Ever since we moved to Cranberry Lake five years ago, I have been promising myself that I will catalogue, as far as possible, the trees on our 2.25 acres of land. For a British immigrant of twelve years, I’m surprisingly good at recognizing birds, animals and wildflowers despite an English country childhood in a very different ecological environment. But I don’t feel I know my Ontario trees quite so well and I am amazed by the diversity I see around us. I am embracing 2021 as the year of the trees!
i-naturalist – a useful tool
Back in December 2020 Dog & Cranberry Lakes Association offered a helpful webinar on how to use i-naturalist. This prompted me to create a project (The House at Turtle Pond · iNaturalist) where I am gathering together all our observations of the incredible variety of life around us. My experience has been that this has further sharpened my ‘seeing’ and boosted my knowledge. Be warned, though, that contributing to i-naturalist can be addictive! I felt that this was a tool that might provide me with way of bringing together what I discover about our trees as well as assisting me in identifying them.
As the deep cold of winter began to wane, I thought I’d start by looking at some of our evergreens. In all honesty, I’m finding it a lot harder than I imagined to arrive at definitive identifications. Who knew that there are so many different varieties of Pine, Spruce, Fir, and Cedar?! And the same is true of the deciduous trees. It’s a little overwhelming!
One of the issues I have found is that, to have confidence in your classification of a tree, it is helpful to be able to bring together observations from the different stages of the annual cycle. Unfortunately, i-naturalist doesn’t facilitate this. So, I have created a spreadsheet where I can record flower, leaf, seed, bark, and overall shape of tree as well as seasonal shifts. I also have started a simple list on this blog under Rural Life – Trees and Shrubs at the House at Turtle Pond.
Although i-naturalist can point me in the right direction or occasionally confirm something I’m already reasonably sure about, in many cases I am going to have to turn to books and additional online resources. What I really need, once we have a little more freedom to interact, is a local expert. Are there any volunteers out there, I wonder?
If my ability to catalogue our trees is, as yet, still somewhat limited, my awareness has shifted significantly.
I have become conscious that, in an area where water is all around us – constantly changing, taking our breath away on a daily basis – it is easy to relegate the incredible beauty of the woods to a supporting role. Yet looking at our photos it struck me that, if the lake is the backdrop to our lives, the trees provide the framing.
Never, until this year’s slow sidle into Spring, have I realized quite how beautiful is the flowering of the trees! It’s easy to be uplifted by the obvious blossoming of Cherry trees, Magnolia or Serviceberry. But, perhaps because so much of the action takes place far above our heads, I think many of us miss the delicate beauty of the blooms of Maple and Basswood, Oak and Elm, Willow and Birch; tiny explosions of colour, curled catkins, soft Pussy-Willow puffs!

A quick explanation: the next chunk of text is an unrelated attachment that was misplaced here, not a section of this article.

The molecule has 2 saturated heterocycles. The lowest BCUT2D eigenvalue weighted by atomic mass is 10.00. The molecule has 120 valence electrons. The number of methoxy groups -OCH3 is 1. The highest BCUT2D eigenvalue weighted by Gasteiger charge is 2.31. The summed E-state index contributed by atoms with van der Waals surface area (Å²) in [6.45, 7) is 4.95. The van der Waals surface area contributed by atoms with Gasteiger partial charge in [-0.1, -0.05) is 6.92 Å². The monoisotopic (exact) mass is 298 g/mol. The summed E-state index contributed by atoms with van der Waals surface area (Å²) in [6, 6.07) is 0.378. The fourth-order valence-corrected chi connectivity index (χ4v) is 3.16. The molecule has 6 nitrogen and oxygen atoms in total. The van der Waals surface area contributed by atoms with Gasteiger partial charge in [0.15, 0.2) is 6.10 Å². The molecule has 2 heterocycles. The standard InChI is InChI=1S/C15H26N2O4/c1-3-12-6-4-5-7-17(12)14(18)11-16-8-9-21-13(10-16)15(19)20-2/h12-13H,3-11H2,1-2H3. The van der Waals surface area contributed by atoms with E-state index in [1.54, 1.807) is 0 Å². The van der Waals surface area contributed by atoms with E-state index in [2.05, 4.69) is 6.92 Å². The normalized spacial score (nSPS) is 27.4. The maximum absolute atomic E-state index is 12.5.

We are barely into the growing months of the year and already there is a deepening intimacy in my relationship with trees that will only increase with the shifting seasons. I can’t wait to make the connections between flower, fruit and leaf, to witness the greening with newly heightened senses, then later the florid fullness of Fall.
I’m reminded that, when we choose to focus in a specific direction, there is invariably a richness to be discovered that, once found, will never wholly be lost.
As we moved to this beautiful place, I was startled by the unexpected strength of a sense not of ownership but of stewardship of the land; of a deep love and great desire to do right by it and by all the beings with which we share it. This sense of responsibility underpins my life here. There are many ways in which we try to put this into action, including supplementary planting of native species, particularly those supportive to pollinators and wildlife.
As part of this, we have tried to make sure we plant at least a few trees and shrubs each year. After less than stellar attempts amid last year’s uncertainties, we have big plans for 2021. We will be adding to an existing grove of White Pine with seedlings courtesy of the DCLA 2021 Spring Tree Sale. (There will be further availability in the Fall – keep an eye open for mailings to get your order in!)
Having struggled for the last few years to find a relatively local source for a wide range of native plants, I was like a kid in a candy shop when I discovered Natural Themes Native Plant Nursery in Frankford. My order, to be picked up in the latter part of May, includes eight native species of trees and shrubs. We have more Serviceberry in our woods than I had realized, but all our other purchases are supplementary to what is already here.
I am writing this on Earth Day 2021. At a time when many of us have moments when we feel as if it is difficult to breathe, how apt it seems to focus on appreciating the trees that are often described as Earth’s lungs.
A friend recently asked what the motivation is to plant trees knowing you will never see them reach maturity. There are so many good, practical ecological reasons. More than that, though, I think that every tree you plant is a statement of hope, of belief in a future in which you will no longer play a part and an act of love for the planet and future generations.
Gina Bearne, April 2021 – originally written for the Dog and Cranberry Lakes Association Newsletter, Summer 2021 (well worth reading), though with some additional photos added for my blog.